The term Hierarchical Model covers a broad concept spectrum. It often refers to a lot of set ups like Multi-Level models where there are various levels of information or data all related be some larger form.
The Hierarchical model is similar to the Network model; it displays a collection of records in trees, rather then arbitrary graphs.
Here is an example of on type of conventional Hierarchical model:
You can see from the above figure that the supplementing information or details branch out from the main or core topic, creating a “tree” like form. This allows for a visual relationship of each aspect and enables the user to track how the data is related.
There are many other ways to create this type of model, this is one of the simplest and is used the most often.
An example of information you would use the Hierarchical model to record would be the levels within an organization, the information would flow such as:
So the Hierarchical model for this scenario would look closely like the one below. As you can see this model is substantially larger, the benefit of the Hierarchical model is that it allows for a continuous growth, though it can take up a lot of room.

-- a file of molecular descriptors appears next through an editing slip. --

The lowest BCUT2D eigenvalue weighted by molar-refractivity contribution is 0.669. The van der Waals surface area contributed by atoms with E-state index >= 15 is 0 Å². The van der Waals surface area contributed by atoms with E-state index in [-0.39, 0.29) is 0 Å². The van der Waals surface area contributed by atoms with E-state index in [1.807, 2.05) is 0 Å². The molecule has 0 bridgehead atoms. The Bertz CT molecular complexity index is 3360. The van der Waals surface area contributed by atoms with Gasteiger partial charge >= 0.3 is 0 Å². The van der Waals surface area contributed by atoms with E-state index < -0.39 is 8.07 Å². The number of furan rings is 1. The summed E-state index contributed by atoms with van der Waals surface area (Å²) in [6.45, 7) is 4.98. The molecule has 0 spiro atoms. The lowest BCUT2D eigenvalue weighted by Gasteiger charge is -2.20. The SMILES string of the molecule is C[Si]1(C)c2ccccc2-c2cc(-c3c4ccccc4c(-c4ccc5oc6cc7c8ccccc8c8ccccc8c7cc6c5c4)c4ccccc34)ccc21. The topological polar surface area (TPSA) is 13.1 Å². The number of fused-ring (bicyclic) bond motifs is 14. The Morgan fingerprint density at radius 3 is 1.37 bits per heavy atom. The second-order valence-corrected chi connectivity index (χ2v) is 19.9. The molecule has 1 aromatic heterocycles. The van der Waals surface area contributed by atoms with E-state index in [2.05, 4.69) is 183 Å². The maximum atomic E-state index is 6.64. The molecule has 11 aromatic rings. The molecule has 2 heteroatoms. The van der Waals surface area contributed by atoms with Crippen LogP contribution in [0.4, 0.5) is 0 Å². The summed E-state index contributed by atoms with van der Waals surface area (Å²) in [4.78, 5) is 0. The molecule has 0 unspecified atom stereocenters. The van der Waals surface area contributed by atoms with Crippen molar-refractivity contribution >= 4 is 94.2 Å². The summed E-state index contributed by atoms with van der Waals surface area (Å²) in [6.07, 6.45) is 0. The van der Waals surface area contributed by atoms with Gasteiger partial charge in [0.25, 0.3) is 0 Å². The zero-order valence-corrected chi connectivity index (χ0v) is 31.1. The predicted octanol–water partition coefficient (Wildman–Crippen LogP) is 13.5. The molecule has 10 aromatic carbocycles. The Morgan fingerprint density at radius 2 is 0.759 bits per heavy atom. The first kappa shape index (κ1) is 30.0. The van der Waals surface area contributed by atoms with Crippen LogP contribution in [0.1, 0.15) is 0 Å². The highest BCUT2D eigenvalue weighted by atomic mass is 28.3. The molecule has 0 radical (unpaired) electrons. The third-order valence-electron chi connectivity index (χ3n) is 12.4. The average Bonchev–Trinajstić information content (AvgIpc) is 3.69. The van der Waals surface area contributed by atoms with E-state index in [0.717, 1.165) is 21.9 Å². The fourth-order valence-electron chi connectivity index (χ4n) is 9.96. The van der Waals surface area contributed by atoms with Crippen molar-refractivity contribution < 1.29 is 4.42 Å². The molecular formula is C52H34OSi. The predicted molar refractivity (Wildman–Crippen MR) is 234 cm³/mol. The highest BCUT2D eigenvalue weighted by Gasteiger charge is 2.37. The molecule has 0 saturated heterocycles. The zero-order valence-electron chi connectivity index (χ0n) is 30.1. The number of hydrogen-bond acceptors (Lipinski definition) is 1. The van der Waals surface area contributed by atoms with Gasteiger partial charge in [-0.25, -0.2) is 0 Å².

With each addition of data a new branch on the “tree” is formed, adding to the information as a whole as well as the size.
Hierarchical models allow for a visual parent/ child relationship between data sets, organizational information, or even mathematics.
The idea for these models is to begin with the smallest details, in the example above that would be the sections.
From the smallest details you would move up (it is often easiest to think of the model as a hierarchy) to the subdivisions, above the subdivisions you find departments, and finally ending at one “parent” the organization.
Once finished you can sit back and view the entire “family” of data and clearly distinguish how it is related.
Next Page: Hierarchical Model Usage